By Gregg A. Masters, MPH
At the end of the [business model and strategic positioning] day, it’s all about the intangible but mission critical ‘C’ word, i.e., culture, and whether two traditionally oppositional styles (physician v. hospital) can mash-up and ‘meaningfully integrate’ (clinically, legally & workflow wise) where previous attempts during the 80s and 90s failed.
Truth be told, fast forward a couple of decades and that cultural divide has yet to be reconciled a least on average. Granted there are some exceptions (most notably progressive integrated delivery systems who’ve aligned financial incentives but more importantly ‘vision’), and many of the oppositional dinosaurs (physician ‘free agency’ and solo practice are on an accelerated decline) are retiring or otherwise stepping aside. Yet even with the emerging digital natives sporting MD degrees, the cultural divide between clinicians and administrative types (or latter day suits of all stripes), remains a geopolitical land grab just beyond the reach of the individual ‘P’, “H’ and thus ‘O’. Yet, all healthcare is local right, so clearly there are differences based on locality and market considerations.
What’s different today?
Most will say that the difference between PHO 1.0 (for the casual reader or those with a professional event horizon shorter than a decade plus, PHO = a physician/hospital/organization), and the ACO movement spawned by the Affordable Care Act and most visibly iterated as PHO 2.0 roll-ups (since many of the more visible and publically tagged ACO efforts include an ‘H’) nets out to an accessible if not the ‘new and improved’ ubiquitous technology edge, coupled with smarter ‘productivity’ systems to hold docs accountable post acquisition (risk transfer) of practice assets or hiring.
Back when the internet was just getting going circa the 1990s and Jim Clark was pushing the Healtheon vision – an ambitious agenda to virtualize if not harmonize the complex healthcare ecosystem, we did not have the ubiquitous connectivity and prevalence of user friendly devices including mobile and tablets or the enabling bandwidth let alone national coverage.
Reading the ‘tea Leaves’
Yet even in the face of ‘smarter people’, ‘better systems’ and increasingly accessible, ‘robust cloud based services infrastructure’ (IT and otherwise) with attractive price points, is the people challenge any different today? At least two data-points suggest otherwise evidencing the underlying ‘dis-ease’ associated with the implementation complexity of a ‘soft sell’ re-engineering of American healthcare via the aggregate market uptake of ARRA, HITECH and key ACA (ACO) provisions.
According to a Athena Health’s 2012 ‘Physician Sentiment Index‘:
- 69% believe EHRs can improve patient care, down from 75% the year before.
- 75% believe achieving Meaningful Use is a burden.
- 53% believe the Affordable Care Act will be detrimental to patient care, up from 50% the year before.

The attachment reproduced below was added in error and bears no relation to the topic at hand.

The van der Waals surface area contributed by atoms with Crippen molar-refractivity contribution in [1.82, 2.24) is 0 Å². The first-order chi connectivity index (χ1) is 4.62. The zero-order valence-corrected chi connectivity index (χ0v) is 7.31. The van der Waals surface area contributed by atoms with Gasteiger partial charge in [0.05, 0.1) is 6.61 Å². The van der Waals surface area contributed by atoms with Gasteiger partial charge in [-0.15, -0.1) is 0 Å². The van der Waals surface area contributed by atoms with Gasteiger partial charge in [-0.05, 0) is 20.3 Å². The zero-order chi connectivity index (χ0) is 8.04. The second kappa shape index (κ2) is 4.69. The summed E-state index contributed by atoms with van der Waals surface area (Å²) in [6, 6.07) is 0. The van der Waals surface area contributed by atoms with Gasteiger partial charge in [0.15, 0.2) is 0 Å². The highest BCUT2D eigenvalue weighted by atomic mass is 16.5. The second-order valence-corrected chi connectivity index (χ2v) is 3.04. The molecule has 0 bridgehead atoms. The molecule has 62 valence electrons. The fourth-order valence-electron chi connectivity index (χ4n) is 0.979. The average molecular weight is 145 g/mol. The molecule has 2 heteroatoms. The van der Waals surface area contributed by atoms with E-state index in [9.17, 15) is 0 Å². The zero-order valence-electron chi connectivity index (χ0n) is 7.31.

- 58% believe most or all of the Affordable Care Act should be repealed, and 26% believe that some elements should be repealed. Only 16% said to keep it as is.
- 63% believe the shift to Accountable Care Organizations (ACO) will have a negative impact on profitability, up from 48% last year.
- 54% believe the quality of care will decrease over the next five years.
Add to the mix the following headline: ‘Physician Turnover Hits New High as Demand for Primary Care Increases’, which reveals:
physician turnover reaches the highest rate since the first year data was collected in 2005, and exceeds pre-recession levels. Medical groups reported an average turnover rate of 6.8 percent in 2012, according to the 8th annual Physician Retention Survey from Cejka Search and the American Medical Group Association (AMGA).
The survey also reported turnover of 11.5 percent among advanced practice clinicians (APCs), which includes physician assistants and nurse practitioners.
Also noteworthy is from the report’s ‘Other Key Findings’:
‘Culture is the Top Controllable Turnover Factor: Lack of cultural fit was the third most common reason given for voluntary departures, and the most common factor within the control of a medical practice.’
‘Demand for Care Teams Intensifies: More than three-quarters (76%) of respondents plan to hire more primary care physicians in the next 12 months, 67 percent plan to hire more nurse practitioners and 61 percent plan to hire more physician assistants. Strong teamwork skills will be vital to successful coordinated care.’
So that ‘primary care sucking sound’ (remember Ross Perot’s NAFTA warning?) mostly to build out and staff ACOs, medical homes and their derivative ‘high value’ networks, are creating an environment where the natives are clearly restless, while the disconnect between industry rhetoric and the on the ground reality of the transformational imperative has never been more acute, nor the stakes so high.
ACOs were purposefully visioned as physician led enterprises, yet as is often the case in healthcare innovation amidst a change resistent ‘just say no’ culture the capital partner steps in to steward if not direct the initiative’s vision of organization, governance and equity (fairness if not capital) issues. Moreover, hospitals (or their parent systems) are the likely source of ‘capital’ – financial, managerial and infrastructure, ergo they step into the void of physician leadership to move the needle albeit in their narrow view of self interest.
Most institutionally led ACOs therefore are dead on arrival unless there are compensating factors which infuse [group practice] physician culture at the center of the enterprise in pursuit of the triple aim, or hedges where hospital executives clearly see their role as transitional enablers and not drivers of a physician seeded transformational process amidst a sea of conflicting incentives, values and workflows.